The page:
What do you do when you suddenly realize you’re the leadership body of all that is Jewish in your family? The family looks to you for decision making, taking a lead on practice and celebration, and generally waits for you to make a move when it comes to holidays. That’s pressure, right?
It didn’t happen overnight. What was sudden was the realization that the initiative now needs to come from me. I can’t sit around waiting for holiday celebration to just happen. For the past few years, I’ve been the resident mashgiach (kosher food supervisor) to my mother and sister. As I write this, my sister texts me about whether or not she can eat particular foods this Passover. Holiday dinners are often catered to my own practices, not the practices of the host (I have conflicting feelings about this but ultimately feel honored and cared for). Three years ago I was living in a somewhat oversized apartment in Brooklyn (and paying through the nose for it, don’t kid yourself). It simply made sense to use the space for a Passover Seder, so along with a friend and former colleague, we put something together.Generally speaking, my mother’s family, my Jewish side, is not so observant. Growing up, Passover Seders–this was the event that sparked this post so it will continue to be my example–happened with family friends, rarely with family. We have some distant cousins (distant only by technicality, they’re as close as family gets on my mom’s side) who have hosted a Seder every year as long as I can remember. They’ve since taken to hosting Seder on a Saturday night near to when Passover happens regardless of the date. While this doesn’t meet my observance needs, it does meet my familial needs. I also truly admire how they took a holiday and a tradition and molded it to meet their needs (weekends are the only way in which their kids and grandkids may participate, what more reason do you need?) and I’m glad they’ve continued this way.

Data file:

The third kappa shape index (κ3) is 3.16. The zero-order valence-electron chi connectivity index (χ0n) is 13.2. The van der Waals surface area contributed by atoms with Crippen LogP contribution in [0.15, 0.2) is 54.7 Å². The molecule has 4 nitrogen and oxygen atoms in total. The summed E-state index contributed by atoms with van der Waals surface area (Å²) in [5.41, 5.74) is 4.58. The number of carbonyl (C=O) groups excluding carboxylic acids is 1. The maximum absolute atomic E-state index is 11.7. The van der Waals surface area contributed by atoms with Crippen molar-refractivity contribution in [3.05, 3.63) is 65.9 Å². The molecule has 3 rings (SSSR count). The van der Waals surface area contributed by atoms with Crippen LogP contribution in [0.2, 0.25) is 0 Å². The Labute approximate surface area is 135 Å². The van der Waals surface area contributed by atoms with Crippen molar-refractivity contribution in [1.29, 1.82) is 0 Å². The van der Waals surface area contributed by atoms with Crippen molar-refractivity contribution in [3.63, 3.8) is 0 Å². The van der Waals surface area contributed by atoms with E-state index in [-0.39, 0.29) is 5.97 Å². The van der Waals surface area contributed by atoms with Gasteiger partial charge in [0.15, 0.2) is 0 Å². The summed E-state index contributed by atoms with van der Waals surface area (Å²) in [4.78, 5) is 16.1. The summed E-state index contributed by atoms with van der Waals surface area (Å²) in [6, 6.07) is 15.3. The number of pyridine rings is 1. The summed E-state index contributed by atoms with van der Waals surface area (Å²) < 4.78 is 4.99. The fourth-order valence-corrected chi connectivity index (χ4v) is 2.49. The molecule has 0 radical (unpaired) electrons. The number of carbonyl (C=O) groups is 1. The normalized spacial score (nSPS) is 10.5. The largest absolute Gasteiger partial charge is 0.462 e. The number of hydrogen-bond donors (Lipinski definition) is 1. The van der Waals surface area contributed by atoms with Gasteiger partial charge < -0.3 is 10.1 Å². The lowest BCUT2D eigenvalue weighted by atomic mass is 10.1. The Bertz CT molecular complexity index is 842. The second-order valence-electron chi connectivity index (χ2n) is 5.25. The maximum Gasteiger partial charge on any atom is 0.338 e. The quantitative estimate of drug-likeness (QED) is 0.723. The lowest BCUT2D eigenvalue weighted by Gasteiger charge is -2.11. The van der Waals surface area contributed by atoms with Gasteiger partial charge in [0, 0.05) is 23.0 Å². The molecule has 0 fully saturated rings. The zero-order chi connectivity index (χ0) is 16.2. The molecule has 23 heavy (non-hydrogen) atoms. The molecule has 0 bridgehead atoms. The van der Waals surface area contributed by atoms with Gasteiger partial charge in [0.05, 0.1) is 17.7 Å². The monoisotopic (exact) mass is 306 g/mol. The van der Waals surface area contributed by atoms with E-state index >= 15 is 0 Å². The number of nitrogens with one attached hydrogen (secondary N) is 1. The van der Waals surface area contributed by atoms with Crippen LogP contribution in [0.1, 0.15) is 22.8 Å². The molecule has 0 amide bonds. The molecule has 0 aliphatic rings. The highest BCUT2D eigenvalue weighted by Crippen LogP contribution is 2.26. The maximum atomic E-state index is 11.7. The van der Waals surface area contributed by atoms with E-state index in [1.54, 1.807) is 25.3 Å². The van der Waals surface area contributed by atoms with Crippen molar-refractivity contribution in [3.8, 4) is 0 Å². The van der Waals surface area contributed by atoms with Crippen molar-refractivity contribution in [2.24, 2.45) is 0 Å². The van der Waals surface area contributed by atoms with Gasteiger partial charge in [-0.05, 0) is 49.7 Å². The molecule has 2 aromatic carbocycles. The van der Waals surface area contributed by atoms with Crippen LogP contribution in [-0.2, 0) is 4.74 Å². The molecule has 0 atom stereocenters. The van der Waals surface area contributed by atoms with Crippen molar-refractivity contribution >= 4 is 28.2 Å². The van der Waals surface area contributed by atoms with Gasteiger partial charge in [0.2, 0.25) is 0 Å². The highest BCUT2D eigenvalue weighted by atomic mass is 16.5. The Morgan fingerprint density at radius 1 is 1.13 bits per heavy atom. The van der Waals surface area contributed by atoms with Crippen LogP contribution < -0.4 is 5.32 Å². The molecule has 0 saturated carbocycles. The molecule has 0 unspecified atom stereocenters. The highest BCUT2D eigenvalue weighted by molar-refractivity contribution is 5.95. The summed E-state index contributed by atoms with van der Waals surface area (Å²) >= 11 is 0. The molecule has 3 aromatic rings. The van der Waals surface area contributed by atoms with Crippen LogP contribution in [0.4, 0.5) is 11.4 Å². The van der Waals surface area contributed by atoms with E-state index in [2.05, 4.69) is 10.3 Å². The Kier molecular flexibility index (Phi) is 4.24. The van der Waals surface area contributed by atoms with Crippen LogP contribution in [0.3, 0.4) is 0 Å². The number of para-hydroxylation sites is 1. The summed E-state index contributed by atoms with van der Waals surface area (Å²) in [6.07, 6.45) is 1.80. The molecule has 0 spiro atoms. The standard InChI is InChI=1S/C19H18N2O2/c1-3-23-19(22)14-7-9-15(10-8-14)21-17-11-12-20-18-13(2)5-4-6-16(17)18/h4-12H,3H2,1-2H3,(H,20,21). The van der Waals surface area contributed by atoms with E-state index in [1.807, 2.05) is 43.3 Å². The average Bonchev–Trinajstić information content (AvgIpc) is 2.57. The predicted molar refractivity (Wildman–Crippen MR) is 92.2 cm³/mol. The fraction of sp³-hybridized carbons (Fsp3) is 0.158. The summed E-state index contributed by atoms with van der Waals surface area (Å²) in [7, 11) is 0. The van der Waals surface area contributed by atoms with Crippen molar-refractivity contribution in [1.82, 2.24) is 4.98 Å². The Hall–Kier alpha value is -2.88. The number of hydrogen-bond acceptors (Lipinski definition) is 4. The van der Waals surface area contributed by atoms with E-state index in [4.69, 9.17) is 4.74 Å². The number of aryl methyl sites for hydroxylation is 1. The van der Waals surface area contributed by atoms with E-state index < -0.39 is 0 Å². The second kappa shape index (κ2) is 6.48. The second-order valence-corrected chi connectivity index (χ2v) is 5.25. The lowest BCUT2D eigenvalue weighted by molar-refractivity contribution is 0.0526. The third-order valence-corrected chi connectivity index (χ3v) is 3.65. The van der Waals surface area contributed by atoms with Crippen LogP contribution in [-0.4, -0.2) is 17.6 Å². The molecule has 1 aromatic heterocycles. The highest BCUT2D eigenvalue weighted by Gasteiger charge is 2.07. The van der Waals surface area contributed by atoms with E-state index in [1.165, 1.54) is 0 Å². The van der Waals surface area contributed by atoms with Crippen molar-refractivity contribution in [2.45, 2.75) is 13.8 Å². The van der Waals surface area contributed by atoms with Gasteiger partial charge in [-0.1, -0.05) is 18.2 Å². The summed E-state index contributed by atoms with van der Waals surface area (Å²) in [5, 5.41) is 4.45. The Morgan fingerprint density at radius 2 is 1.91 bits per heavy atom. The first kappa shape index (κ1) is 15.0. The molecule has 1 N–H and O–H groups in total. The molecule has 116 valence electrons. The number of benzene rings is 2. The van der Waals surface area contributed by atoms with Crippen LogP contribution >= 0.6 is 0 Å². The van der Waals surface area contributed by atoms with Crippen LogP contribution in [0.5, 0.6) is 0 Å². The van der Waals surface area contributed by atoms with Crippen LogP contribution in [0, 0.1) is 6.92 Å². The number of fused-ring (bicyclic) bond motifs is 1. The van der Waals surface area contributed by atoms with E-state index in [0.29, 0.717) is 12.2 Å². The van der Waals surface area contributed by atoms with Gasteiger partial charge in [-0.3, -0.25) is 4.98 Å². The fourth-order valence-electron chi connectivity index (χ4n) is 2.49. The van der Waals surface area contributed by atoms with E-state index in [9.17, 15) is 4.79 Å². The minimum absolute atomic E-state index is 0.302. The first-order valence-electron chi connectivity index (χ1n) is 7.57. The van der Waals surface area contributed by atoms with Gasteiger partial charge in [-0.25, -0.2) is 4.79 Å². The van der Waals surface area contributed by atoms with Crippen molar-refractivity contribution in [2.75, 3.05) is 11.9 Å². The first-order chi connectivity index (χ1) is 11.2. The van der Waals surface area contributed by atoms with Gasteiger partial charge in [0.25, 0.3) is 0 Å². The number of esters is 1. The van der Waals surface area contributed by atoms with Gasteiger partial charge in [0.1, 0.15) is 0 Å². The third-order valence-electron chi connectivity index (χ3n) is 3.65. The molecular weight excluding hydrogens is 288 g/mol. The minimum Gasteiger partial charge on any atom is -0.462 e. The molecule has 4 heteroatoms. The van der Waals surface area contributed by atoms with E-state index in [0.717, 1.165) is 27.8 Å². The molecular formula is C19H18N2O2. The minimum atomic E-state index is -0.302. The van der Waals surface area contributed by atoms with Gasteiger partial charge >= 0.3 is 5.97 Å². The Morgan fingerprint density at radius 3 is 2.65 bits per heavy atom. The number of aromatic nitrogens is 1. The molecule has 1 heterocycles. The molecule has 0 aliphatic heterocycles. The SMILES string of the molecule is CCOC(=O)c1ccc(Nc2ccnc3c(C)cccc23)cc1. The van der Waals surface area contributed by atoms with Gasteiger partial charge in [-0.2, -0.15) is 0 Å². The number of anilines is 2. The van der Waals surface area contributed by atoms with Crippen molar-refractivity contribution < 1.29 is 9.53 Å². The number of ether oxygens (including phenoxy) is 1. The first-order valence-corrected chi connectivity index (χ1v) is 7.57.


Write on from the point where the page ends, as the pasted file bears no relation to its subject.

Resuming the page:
I go out of my way to say this because it’s important to note that we didn’t inherit anything. My mom’s mother died before I was born and my mom’s dad just wasn’t a part of our lives. I don’t entirely recall when, but possibly in middle school my mother decided we were going to start hosting Seders. The first few years, the Seder happened at our place but my mother outsourced leadership. I think this was a smart move. Get comfortable in your own house first. A few years in, she took on leadership herself. While we naturally inherit general Jewish tradition and practices of the Seder, my mother had to invent all that would be unique to the Wilkenfeld family Seder. (My dad is not Jewish and they were divorced by the time all this happened. He’s the most supportive non-Jew of my Jewish observance in my life but that’s another post). With nominal help from my sister and myself, my mom hosted Seders for 20-plus people in our dining room, often beautiful mixes of Jews and non-Jews, the most engaging Seders I’ve ever been to, and completely kid friendly.